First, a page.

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The Ophelias Share New Single “Vapor” Taken From New Album “Crocus” out September 24th via Joyful Noise Recordings 

August 24, 2021
Photo credit: Madeleine Hordinski


Share new single “Vapor”
New album ‘Crocus‘ out Sept 24th via Joyful Noise Recordings 

With their new album ‘Crocus‘ due Sept 24th via Joyful Noise Recordings, Ohio four-piece The Ophelias are sharing their new single “Vapor“. 

Speaking about the new song, vocalist & guitarist Spencer Peppet said “2015 was the super blood moon. I was walking back to my dorm and saw it hanging above the park, framed between buildings. I pulled out my phone and wrote these lyrics down, staring up at the huge, ebullient red moon.

This was the first song I wrote on the banjo. I completed the first draft in a Vocal Composition class in college, with the banjo and a group of friends singing harmonies and bird noises. The album version of Vapor built off that experimentation. The strings in the end section use the parts originally sung by my classmates, and we fleshed it out with Jo’s bass part, piano, and building drums. An ambulance drove by while I was recording vocals — we kept it in. When I finally heard the end section in full, it felt like all the lights in the proverbial house turned on.”

This outfit has this undeniable, impressive energy and mighty pull to their work. “Vapor” commences with the distinguished strings resonating amongst the intricate atmosphere, shaping the expressive ambiance and welcoming the vocal harmonies to join the world.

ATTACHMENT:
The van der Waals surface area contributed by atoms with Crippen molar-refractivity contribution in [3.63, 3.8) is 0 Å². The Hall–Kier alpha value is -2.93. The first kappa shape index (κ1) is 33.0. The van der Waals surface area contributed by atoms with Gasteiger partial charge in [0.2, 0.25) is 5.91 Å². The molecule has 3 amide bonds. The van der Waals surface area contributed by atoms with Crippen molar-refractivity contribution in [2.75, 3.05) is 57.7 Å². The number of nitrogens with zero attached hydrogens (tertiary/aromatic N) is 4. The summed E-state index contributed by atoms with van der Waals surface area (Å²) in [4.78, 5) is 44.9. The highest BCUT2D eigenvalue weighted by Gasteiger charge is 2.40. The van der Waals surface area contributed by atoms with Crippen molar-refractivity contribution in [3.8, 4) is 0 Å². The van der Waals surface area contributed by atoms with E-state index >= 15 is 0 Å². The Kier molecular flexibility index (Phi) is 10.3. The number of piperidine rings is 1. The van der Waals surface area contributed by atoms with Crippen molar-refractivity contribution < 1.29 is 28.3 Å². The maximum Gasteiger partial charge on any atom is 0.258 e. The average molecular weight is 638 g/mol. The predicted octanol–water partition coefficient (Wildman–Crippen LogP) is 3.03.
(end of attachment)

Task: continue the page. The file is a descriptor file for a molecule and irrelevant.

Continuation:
The Ophelias create the most moving ensembles. Based on an array of delicate yet simultaneously daring tones and textures, building and manipulating the valuable intensity and emotionally earth-shattering aura. Another intimate lyrical direction that pulls the audience and allows the listener to embrace the emotion of the words and the powerful harmonies. Tender, touching, and truly refreshing.

After 2018’s critically acclaimed Almost opened The Ophelias to a world beyond their Cincinnati home, the indie rock quartet craved a return to a sense of community. “It was surreal for this time capsule of events and feelings, songs written early in college, to be reviewed in outlets like the New York Times,” recalls vocalist/guitarist Spencer Peppet (she/her). The band members no longer lived in the same city—Peppet and new bassist/longtime music video collaborator Jo Shaffer (they/them) live in New York, while drummer Mic Adams (he/him) and violinist Andrea Gutmann Fuentes (she/her) remained in Ohio. In the time since Almost, a fair amount changed: the band members all graduated from college, Shaffer joined as the new bassist, and Adams came out as transgender and started HRT. So when it came time to record the candid, expansive Crocus (due September 24th via Joyful Noise Recordings), The Ophelias purposefully focused on the experimental, communal spirit that fueled their first record. Through songs equally infused with references to the Bible and The Twilight Zone, The Ophelias wring mystic emotion out of the spaces between their past, present, and future.